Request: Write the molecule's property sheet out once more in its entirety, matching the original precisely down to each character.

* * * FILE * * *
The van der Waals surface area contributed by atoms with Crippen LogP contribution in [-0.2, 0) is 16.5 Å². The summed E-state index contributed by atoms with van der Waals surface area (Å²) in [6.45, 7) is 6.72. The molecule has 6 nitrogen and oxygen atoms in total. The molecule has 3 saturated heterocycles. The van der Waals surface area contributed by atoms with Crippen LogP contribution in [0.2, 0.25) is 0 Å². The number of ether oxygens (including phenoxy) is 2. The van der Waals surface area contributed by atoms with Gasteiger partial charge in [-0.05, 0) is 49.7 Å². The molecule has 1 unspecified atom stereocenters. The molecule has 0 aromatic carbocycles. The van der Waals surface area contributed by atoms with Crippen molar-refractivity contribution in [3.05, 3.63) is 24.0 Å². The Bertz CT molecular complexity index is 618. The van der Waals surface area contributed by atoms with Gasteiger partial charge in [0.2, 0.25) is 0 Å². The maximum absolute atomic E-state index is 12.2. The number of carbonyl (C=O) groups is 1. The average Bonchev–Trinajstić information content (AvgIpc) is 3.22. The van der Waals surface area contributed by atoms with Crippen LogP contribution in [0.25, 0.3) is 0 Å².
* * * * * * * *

The van der Waals surface area contributed by atoms with Crippen LogP contribution in [-0.2, 0) is 16.5 Å². The summed E-state index contributed by atoms with van der Waals surface area (Å²) in [6.45, 7) is 6.72. The molecule has 6 nitrogen and oxygen atoms in total. The molecule has 3 saturated heterocycles. The van der Waals surface area contributed by atoms with Crippen LogP contribution in [0.2, 0.25) is 0 Å². The number of ether oxygens (including phenoxy) is 2. The van der Waals surface area contributed by atoms with Gasteiger partial charge in [-0.05, 0) is 49.7 Å². The molecule has 1 unspecified atom stereocenters. The molecule has 0 aromatic carbocycles. The van der Waals surface area contributed by atoms with Crippen molar-refractivity contribution in [3.05, 3.63) is 24.0 Å². The Bertz CT molecular complexity index is 618. The van der Waals surface area contributed by atoms with Gasteiger partial charge in [0.2, 0.25) is 0 Å². The maximum absolute atomic E-state index is 12.2. The number of carbonyl (C=O) groups is 1. The average Bonchev–Trinajstić information content (AvgIpc) is 3.22. The van der Waals surface area contributed by atoms with Crippen LogP contribution in [0.25, 0.3) is 0 Å².